For the first time after 12 days, the intubated patients due to coronavirus in Greece fell below 800, according to the official data announced on Saturday by the National Organization of Public Health (EODY)
EODY announced that the number of intubated people amounts to 797.
Their median age is 68 years and 85.2 pct have an underlying condition and/or are aged 70 or more. Another 2,019 have been discharged from ICUs since the pandemic began.
In addition, 472 Covid-19 patients were admitted to hospital in the last 24 hours (daily change of a +3.51 pct). The average admission of patients with Covid-19 to hospitals over the last 7 days was 474.
2,597 new coronavirus infections in Greece
Greece has confirmed 331,730 infections from the start of the pandemic (daily change: +0.8 pct). In the confirmed cases of the last 7 days, 66 infections are related to travel from abroad and 3,219 to other confirmed cases.
There are also 86 deaths recorded in the last 24 hours, bringing the total of pandemic victims to 9,950. Of these, 95.5 pct had an underlying condition and/or were 70 years old.
The median age of new infections is 44 years, while the median age of the deceased is 79.
Greece is “green” on coronavirus map
Greece appears to be performing well in terms of testing and positivity rates compared to the rest of Europe, according to the European Centre for Disease Prevention and Control’s (ECDC) weekly coronavirus map.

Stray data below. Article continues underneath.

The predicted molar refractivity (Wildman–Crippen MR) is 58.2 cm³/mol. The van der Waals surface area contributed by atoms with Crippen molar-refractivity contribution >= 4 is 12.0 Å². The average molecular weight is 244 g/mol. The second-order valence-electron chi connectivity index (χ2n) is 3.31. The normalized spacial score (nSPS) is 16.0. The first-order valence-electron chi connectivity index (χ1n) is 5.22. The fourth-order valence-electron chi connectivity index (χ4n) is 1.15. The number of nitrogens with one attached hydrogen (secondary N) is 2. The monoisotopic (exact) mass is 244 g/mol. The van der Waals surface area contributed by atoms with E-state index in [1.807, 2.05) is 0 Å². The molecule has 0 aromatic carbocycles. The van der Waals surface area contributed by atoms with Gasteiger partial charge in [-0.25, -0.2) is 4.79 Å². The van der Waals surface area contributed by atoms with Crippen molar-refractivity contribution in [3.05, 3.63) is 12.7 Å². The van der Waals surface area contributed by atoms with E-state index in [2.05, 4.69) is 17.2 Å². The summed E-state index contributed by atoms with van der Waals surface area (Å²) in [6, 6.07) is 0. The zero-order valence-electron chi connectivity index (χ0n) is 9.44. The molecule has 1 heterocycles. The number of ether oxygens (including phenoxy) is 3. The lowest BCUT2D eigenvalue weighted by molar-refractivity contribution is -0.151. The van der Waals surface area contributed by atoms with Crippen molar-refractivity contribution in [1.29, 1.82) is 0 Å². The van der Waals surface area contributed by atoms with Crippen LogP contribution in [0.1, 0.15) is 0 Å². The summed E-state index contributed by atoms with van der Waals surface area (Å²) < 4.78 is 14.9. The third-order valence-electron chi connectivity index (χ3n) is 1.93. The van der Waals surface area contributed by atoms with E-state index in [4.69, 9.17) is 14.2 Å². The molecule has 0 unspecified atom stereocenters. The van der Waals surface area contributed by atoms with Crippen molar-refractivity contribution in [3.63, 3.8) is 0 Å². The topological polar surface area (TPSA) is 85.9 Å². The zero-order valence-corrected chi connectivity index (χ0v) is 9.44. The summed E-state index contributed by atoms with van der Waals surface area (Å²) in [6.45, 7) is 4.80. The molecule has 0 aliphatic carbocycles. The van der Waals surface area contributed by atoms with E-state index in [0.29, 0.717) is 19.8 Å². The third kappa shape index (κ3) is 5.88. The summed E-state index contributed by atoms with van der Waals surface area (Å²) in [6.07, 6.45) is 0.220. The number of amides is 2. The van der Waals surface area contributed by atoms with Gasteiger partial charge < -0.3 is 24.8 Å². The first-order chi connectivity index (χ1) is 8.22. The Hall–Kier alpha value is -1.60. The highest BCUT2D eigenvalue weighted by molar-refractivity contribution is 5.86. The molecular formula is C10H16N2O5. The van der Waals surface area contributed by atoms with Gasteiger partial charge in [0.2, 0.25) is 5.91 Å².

As shown in the maps, which are released each Thursday and outline the general epidemiological situation across Europe, Greece is performing in the top category in terms of testing and positivity rates.
Despite the country’s increased coronavirus numbers, Greece is one of the few “green” countries on the ECDC’s Covid-19 map, indicating a weekly positivity rate of under 4%.
Only a small number of countries, including Cyprus, Norway, Denmark, Austria, Ireland, and Iceland are completely “green.” Areas of Spain and Italy are also green.
The rest of Europe is “orange,” indicating that they had a weekly positivity rate over 4%.
Police enforcing lockdown prior to Easter
Police on Saturday intensified checks for compliance with pandemic travelling restrictions, at the tolls along the Athens-Corinth and Athens-Lamia national highways, and also at long-distance bus (KTEL) terminals.
The aim is to prevent movement from region to region in the run up to Orthodox Holy Week and Easter Weekend, which poses a risk of spreading the coronavirus to regional and rural communities.
Police will also have a strong presence on the side roads of highways, in order to intercept those trying to leave the capital to spend the Easter holidays in their villages. Those who do not have the necessary documents permitting travel will have to return.
Beyond Attica region, controls are strict throughout the country, as more than 10,000 police officers are taking part in enforcing Easter traffic and travelling measures nationwide, sources noted.